March Madness is alive and well in Seattle. The first round of the Men’s College Basketball was on display Wednesday Night when the Seattle University Redhawks welcomed the Central Arkansas Bears to the Connolly Center. The Redhawks faced a stern test against the Bears and Jordan Howard, the third leading scorer in college basketball.
The game started badly for the Redhawks with Senior Josh Hearlihy being forced from the game with an injury. However, the loss didn’t seem to slow down the Redhawks as they ran out to an early eight point lead (23-15) behind the interior dominance of Aaron Menzies and the steady play of senior guard Jordan Hill. Menzies, the 7’3″ junior has dominated in the paint all season and even though the Bears countered with their own 7 footer (Hayden Koval), Menzies seemed unstoppable early on. By four minutes left in the half Menzies had completely taken over, scoring 13 points to go with five rebounds and a blocked shot. Of note as well was Senior Richaud Gittens’ smothering defense on Jordan Howard. Although leading the Bears with seven points, Howard was held mostly in check by the swarming defense of Gittens shooting an uncharacteristic 1-5 from the three-point line. The Redhawks were buoyed as well by a raucous crowd at the Connolly Center, a true indicator that playoff basketball was alive and well. Like all good teams do, the Bears made a run at the end of the half and only trailed by one after a buzzer beater to end the half.
The Bears headed in for the half most likely feeling lucky to be so close after they were dominated in almost every major category by the Redhawks in the first half. Their ability to get to the free-throw line (10-13 for the Bears vs. 3-4 for the Redhawks) was where the Bears were able to keep the deficit close.
The stellar play by both teams continued right where it left off at the start of the second half. Still being shutdown outside the arc, Howard started to get things going closer to the basket and had a game high 16 points just five minutes into the second half. Menzies once again started the second half strong, but the Bears brought pressure to the back-court, constantly harassing the Redhawks ball-handlers, in order to prevent interior passes to the big man. The pressure coupled with double and triple teams by the Bears was a sign to come that the Redhawks would be forced to get their scoring from elsewhere. The loss of Hearlihy to start the game was starting to take a toll as well with the guards for the Redhawks forced to stay on the floor for extra minutes. Halfway through the second half the game was deadlocked at fifty-five and the intensity had definitely ratcheted up. Both teams were starting to step it up defensively and there was an added sense of urgency from the partisan Redhawks crowd. Already stellar on the defensive end, Gittens provided an offensive spark for the Redhawks, shooting 3-6 from the 3-point line for a game-high 17 points as the Redhawks jumped out to a four point lead. Even though he was being constantly stifled by the Redhawks, great scorers always seem to get theirs and as the half headed into crunch time, Howard started to take over. Unable to get it going outside the arc, Howard was able to use high-arcing floaters and short jumpers to pace the Bears, and by four minutes left in the half he had brought the Bears within four. The half ended in a flurry with both teams hitting big shots only for the other team to respond with one of their own. Matej Kavas, who was left alone outside the arc for most of the game due to the gravity of Menzies, hit another big three (5-12 3-pt), but the Redhawks inability to close the game out at the free-throw line came back to haunt them as another late basket for the Bears took the game to overtime (78-78).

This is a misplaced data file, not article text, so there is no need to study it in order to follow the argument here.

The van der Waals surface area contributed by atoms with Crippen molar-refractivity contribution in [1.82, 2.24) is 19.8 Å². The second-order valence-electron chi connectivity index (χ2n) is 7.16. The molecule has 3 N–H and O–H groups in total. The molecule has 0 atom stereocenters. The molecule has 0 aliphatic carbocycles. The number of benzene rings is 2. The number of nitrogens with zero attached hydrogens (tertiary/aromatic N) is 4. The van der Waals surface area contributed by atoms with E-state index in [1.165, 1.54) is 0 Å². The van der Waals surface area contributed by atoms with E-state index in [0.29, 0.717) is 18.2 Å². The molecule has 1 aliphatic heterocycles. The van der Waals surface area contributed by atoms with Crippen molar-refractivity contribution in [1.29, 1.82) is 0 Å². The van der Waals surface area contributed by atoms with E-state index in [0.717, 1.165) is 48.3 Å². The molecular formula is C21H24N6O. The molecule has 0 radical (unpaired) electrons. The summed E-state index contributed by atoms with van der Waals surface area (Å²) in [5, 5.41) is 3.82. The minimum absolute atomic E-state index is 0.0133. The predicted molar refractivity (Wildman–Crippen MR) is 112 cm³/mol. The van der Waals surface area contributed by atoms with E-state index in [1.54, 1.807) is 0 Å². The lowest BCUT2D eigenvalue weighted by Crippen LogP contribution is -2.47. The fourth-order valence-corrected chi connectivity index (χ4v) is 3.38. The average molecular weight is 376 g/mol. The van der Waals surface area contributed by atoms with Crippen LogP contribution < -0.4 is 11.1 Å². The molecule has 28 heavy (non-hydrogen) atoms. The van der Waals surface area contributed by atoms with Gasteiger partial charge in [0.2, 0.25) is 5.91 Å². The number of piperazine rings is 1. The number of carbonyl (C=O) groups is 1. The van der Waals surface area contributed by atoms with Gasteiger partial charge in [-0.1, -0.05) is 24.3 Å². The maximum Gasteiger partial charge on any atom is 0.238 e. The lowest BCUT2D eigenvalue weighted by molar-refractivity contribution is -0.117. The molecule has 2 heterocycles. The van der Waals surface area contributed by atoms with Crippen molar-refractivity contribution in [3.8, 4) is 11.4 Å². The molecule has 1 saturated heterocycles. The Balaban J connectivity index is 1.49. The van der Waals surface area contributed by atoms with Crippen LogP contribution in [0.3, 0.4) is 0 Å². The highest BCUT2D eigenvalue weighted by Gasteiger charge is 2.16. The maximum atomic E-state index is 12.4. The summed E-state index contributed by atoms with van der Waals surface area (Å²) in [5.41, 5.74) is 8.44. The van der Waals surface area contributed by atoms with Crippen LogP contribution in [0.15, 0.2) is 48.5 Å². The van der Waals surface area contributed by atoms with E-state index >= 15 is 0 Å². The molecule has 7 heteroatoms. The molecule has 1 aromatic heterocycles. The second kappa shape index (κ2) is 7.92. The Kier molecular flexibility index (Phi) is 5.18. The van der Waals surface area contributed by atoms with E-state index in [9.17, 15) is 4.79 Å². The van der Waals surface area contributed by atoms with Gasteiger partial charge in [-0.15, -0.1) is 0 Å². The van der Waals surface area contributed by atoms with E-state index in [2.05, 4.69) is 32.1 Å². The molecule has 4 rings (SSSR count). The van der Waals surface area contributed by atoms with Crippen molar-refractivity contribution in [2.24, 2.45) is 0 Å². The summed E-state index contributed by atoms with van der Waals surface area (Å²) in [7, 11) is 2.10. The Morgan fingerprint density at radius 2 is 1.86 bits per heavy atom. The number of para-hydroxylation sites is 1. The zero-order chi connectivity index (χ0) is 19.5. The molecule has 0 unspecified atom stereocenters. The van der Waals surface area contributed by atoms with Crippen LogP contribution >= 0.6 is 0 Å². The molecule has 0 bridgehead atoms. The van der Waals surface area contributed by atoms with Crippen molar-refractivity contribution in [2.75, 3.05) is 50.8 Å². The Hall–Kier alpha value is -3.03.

Everyone was on their feet as Overtime began, and the atmosphere and noise in the arena was a perfect indicator of the basketball that was being played. Jordan Howard was taking over for the Bears making tough basket after tough basket, but the one two punch of Gittens and Hill kept the Redhawks right in it. But the Redhawks were burned by their biggest weakness all season, the inability to convert at the free throw line. The high minutes that the starters were force to play due to the injury started to take its toll as well. Shooting 12-21 from the line vs. 16-22 for the Bears, the Redhawks were still able to stay on the heels of Central Arkansas. Down just one possession as the the game ticked under a minute Jordan Hill, as he has done so many times in his career drove to the basket with a chance to tie the game. As he rose for the layoff, Hill was able to fight through a bunch of contact in order to get the shot up, but his lefty layup fell just short and with no help from the refs, the game slipped away. An amazing season for the Redhawks coming to an end 92-90 in overtime.
Although ending on a sour note the play by the Redhawks, especially being shorthanded forcing some players to play over forty minutes, was awe inspiring. In a season where they improved by seven wins under new head coach Jim Hayford, the Redhawks scratched and clawed as they have done all season, and showed true grit. The future seems to be bright for these Redhawks, and if they continue to play at the level they did on Wednesday night seasons like this one should continue. Seniors Jordan Hill, Richaud Gittens, and Josh Hearlihy should keep their heads held high as they were a huge part in leading the Seattle to their best record in eight seasons.
Postseason basketball at the raucous Connolly Center was a sight to behold and their should be many more opportunities to cheer in the years to come.